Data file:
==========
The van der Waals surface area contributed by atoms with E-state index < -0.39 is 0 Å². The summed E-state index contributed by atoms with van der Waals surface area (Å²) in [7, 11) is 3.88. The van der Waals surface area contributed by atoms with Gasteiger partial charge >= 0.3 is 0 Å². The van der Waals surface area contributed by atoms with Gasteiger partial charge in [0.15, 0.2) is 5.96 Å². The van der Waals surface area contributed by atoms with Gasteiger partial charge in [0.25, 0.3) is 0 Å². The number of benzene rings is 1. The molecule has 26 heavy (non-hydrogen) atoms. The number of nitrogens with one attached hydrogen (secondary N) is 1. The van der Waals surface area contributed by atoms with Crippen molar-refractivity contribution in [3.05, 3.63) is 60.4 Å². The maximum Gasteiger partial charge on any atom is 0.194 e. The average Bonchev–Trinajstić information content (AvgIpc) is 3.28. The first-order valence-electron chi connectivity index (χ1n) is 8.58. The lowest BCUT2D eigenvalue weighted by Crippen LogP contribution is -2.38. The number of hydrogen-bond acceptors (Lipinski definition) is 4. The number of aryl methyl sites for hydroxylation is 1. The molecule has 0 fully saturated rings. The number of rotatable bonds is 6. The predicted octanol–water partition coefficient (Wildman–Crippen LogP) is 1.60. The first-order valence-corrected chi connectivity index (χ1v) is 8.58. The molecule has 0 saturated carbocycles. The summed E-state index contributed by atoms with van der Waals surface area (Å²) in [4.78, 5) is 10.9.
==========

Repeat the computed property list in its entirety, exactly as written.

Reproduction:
The van der Waals surface area contributed by atoms with E-state index < -0.39 is 0 Å². The summed E-state index contributed by atoms with van der Waals surface area (Å²) in [7, 11) is 3.88. The van der Waals surface area contributed by atoms with Gasteiger partial charge >= 0.3 is 0 Å². The van der Waals surface area contributed by atoms with Gasteiger partial charge in [0.15, 0.2) is 5.96 Å². The van der Waals surface area contributed by atoms with Gasteiger partial charge in [0.25, 0.3) is 0 Å². The number of benzene rings is 1. The molecule has 26 heavy (non-hydrogen) atoms. The number of nitrogens with one attached hydrogen (secondary N) is 1. The van der Waals surface area contributed by atoms with Crippen molar-refractivity contribution in [3.05, 3.63) is 60.4 Å². The maximum Gasteiger partial charge on any atom is 0.194 e. The average Bonchev–Trinajstić information content (AvgIpc) is 3.28. The first-order valence-electron chi connectivity index (χ1n) is 8.58. The lowest BCUT2D eigenvalue weighted by Crippen LogP contribution is -2.38. The number of hydrogen-bond acceptors (Lipinski definition) is 4. The number of aryl methyl sites for hydroxylation is 1. The molecule has 0 fully saturated rings. The number of rotatable bonds is 6. The predicted octanol–water partition coefficient (Wildman–Crippen LogP) is 1.60. The first-order valence-corrected chi connectivity index (χ1v) is 8.58. The molecule has 0 saturated carbocycles. The summed E-state index contributed by atoms with van der Waals surface area (Å²) in [4.78, 5) is 10.9.